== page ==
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Three schools from Delhi have made it to the nationwide list of top 12 government schools

Top form: A student-programmed robot   | Photo Credit: V.V. Krishnan

The walls of the entryway of the school are covered with bright charts that talk about everything from sustainable development and ‘Swachh Bharat’ to ‘happiness goals’ and exam schedules. The cream-coloured floor gleams and the sun peeps out from the clouds behind the rows of students — dupattas pinned, shirts tucked in, not a hair out of place — sitting quietly for morning assembly. It’s 8 a.m. on a hazy Delhi morning and this school in Dwarka Sector 10 is about to flip my perception of government schools completely.

“Government schools in India get a bad rap,” says Principal T.P. Singh. “But with RPVV, we try to do better.” The results are evident. The Dwarka branch of RPVV or Rajkiya Pratibha Vikas Vidyalaya, along with its counterparts in Lajpat Nagar and Rohini Sector 11, are the three schools from Delhi that have made it to the nationwide list of top 12 government schools that’s been compiled by EducationWorld portal as part of its India School Rankings 2017-18. In fact, the Dwarka school tops the list, with the Lajpat Nagar and Rohini schools at No. 6 and No. 12, respectively.

Labs and libraries

The RPVV schools, a Delhi government initiative to provide quality education to marginalised sections, were first opened in 1997, with one each in Rohini, Paschim Vihar and Surajmal Vihar. Twenty-one years later, there are 22 schools, with five of them launched last year alone.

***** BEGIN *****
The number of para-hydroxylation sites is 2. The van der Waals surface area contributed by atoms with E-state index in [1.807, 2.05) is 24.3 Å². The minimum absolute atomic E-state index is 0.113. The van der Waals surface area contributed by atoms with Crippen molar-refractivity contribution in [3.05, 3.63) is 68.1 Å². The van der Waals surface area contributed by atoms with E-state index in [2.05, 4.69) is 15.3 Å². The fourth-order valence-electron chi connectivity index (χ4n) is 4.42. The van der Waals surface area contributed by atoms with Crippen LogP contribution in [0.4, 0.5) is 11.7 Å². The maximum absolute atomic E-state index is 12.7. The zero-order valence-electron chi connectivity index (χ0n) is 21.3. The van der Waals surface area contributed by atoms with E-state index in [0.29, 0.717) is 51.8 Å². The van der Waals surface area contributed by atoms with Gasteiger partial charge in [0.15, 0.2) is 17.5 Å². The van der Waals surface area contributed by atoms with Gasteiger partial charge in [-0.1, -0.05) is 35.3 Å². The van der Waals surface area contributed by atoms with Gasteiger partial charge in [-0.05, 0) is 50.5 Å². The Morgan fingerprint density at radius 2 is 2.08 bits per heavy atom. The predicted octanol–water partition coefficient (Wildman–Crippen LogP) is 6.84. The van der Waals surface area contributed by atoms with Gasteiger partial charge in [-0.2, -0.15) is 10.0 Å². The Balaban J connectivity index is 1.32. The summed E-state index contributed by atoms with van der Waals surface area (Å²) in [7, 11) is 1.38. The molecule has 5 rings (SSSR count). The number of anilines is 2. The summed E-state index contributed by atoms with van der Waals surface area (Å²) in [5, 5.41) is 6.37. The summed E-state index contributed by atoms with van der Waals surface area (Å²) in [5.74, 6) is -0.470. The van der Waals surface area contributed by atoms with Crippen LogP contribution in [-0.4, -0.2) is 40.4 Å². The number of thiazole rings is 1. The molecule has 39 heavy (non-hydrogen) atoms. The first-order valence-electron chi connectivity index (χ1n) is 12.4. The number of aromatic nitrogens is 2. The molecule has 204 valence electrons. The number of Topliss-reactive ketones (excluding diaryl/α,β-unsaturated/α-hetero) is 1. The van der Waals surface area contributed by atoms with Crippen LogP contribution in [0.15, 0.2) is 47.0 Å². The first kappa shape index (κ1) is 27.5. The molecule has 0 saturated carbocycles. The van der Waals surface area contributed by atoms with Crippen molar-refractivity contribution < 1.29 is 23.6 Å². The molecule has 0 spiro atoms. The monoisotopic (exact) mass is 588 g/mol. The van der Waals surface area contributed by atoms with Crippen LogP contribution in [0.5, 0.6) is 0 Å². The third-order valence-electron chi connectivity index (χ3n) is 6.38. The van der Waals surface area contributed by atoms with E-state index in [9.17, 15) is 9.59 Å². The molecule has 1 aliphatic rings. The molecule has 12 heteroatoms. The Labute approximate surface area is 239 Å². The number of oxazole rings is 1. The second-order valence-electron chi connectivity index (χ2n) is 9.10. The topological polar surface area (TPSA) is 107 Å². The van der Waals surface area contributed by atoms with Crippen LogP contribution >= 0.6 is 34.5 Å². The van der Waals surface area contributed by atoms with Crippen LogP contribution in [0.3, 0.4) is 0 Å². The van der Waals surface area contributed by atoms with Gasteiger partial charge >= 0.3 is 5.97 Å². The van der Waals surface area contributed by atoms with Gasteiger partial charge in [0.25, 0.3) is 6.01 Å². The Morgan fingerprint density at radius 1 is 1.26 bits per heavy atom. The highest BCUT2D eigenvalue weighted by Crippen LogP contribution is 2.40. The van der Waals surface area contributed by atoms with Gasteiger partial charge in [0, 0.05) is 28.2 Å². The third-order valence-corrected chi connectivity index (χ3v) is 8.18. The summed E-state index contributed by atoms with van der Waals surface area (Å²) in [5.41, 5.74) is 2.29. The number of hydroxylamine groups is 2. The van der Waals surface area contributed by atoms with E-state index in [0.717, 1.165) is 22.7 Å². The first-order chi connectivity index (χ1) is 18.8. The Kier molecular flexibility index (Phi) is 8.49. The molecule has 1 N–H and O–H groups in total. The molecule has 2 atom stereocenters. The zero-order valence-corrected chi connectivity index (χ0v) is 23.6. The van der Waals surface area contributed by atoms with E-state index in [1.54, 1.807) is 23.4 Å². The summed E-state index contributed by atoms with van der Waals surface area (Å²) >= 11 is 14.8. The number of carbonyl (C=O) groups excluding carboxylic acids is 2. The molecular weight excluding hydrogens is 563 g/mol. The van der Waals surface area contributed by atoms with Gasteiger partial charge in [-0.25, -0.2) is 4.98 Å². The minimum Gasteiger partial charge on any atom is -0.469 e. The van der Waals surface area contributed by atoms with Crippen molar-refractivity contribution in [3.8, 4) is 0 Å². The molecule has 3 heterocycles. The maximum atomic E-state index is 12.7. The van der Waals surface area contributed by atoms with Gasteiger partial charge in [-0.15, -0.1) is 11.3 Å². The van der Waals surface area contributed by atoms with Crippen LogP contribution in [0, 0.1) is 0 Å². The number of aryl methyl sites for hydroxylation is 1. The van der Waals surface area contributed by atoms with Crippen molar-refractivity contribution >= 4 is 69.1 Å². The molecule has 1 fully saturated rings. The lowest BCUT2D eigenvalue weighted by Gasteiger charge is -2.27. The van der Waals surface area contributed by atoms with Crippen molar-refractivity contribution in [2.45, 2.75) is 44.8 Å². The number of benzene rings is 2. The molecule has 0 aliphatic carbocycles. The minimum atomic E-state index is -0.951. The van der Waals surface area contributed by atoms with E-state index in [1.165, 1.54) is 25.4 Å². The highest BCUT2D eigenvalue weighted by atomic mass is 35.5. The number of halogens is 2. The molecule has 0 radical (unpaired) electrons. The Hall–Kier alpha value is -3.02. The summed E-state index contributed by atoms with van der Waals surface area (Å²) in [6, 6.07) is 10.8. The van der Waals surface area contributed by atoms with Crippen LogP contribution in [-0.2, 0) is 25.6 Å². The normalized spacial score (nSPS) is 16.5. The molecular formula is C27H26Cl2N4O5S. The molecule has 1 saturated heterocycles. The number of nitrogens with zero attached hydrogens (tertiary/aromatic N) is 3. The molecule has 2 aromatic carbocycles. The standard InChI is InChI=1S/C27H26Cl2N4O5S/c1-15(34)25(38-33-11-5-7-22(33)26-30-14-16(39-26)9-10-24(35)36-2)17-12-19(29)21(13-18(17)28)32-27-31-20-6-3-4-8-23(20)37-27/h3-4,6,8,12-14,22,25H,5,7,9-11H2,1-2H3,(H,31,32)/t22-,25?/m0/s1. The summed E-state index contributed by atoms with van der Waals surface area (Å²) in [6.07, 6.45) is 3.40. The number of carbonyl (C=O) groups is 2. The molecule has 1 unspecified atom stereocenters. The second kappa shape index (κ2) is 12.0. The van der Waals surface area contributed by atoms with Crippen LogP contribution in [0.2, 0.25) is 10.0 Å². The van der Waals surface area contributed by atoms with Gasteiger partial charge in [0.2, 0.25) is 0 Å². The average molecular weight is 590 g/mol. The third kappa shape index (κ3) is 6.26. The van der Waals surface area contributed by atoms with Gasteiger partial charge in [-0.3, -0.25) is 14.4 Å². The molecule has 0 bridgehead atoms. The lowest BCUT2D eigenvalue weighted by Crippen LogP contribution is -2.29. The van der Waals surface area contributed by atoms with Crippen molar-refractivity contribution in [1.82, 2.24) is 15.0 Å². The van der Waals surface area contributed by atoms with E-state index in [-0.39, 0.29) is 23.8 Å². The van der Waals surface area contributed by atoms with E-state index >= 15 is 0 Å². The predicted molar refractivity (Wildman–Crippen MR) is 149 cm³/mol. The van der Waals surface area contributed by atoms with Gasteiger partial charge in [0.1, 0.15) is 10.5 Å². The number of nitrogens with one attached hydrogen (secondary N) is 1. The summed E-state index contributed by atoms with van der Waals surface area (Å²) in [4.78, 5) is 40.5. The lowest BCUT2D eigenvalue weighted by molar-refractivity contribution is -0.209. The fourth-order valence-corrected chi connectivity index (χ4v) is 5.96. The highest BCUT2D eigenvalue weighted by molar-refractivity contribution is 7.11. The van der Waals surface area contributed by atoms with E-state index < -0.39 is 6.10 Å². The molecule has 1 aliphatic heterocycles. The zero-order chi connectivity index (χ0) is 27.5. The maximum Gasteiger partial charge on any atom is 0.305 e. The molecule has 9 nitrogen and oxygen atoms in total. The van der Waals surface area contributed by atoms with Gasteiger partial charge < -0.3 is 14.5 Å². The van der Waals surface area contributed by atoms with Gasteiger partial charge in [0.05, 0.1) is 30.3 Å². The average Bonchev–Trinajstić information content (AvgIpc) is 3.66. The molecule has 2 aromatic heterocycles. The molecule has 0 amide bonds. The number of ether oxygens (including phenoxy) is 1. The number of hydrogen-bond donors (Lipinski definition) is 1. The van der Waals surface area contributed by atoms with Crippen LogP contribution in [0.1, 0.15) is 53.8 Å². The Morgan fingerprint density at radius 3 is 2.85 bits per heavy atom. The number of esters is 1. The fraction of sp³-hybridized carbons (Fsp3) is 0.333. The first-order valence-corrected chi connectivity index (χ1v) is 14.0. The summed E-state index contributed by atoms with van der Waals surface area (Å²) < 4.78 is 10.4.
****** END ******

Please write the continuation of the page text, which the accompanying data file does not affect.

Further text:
All of them boast of language labs, upgraded auditoriums, relatively well-stocked libraries and, most importantly, a teacher-student ratio of 1:35. They take in students from Classes VI to XII and admissions are through an entrance test. Students are eligible only if they have studied in a government school for a minimum of two years.

When RPVVs were started as schools for high performers, they had the same shortcomings as other government schools — poor infrastructure, undefined learning outcomes, dated teaching methods. “But the last four or five years have seen a lot of change,” says geography teacher Neerja Lamba, who has been with the school since 2003. “We have a stress-free learning and teaching environment now. There are cultural activities and exchange programmes; students want to come to school,” she says. Singh points out that the Delhi government has given the schools a free hand for improvements. “For example, for any expenditure below ₹50,000, I don’t have to write to the government. Little things like this make it so much easier.”

Over the past four years, the Delhi government has steadily increased funding for education, from 20% budgetary allocation in 2015 to 23.5% in 2017 and 26% in 2018.

Principal T.P. Singh

Principal T.P. Singh   | Photo Credit: V.V. Krishnan

The schools’ improved infrastructure is testament to that. In the Dwarka branch, there’s a fully air-conditioned auditorium, a conference hall open to both teachers and students, and a spanking new running track that instantly catches the eye. The labs have the latest equipment; there’s a ‘project development’ room where students are recycling paper; and there are working water purifiers on every floor.

Robot Gangnam Style

The change is nowhere more perceptible than in the Rohini Sector 11 school, halfway across the city, where I find Class X student Prashant Kumar elbow-deep in a half-built drone. He is working after school hours in what the school calls the ‘Atal Tinkering Lab’. “I’m pretty sure I can get it to fly in a day or two; I just need to stabilise the gyro sensor,” Kumar says confidently. His supervisor Vivek smiles behind him. “That’s going to need another month or two,” he says. Close by, Class XII student Pratham Chopra’s robot is dancing to ‘Gangnam Style’. The coding took four months, says Chopra.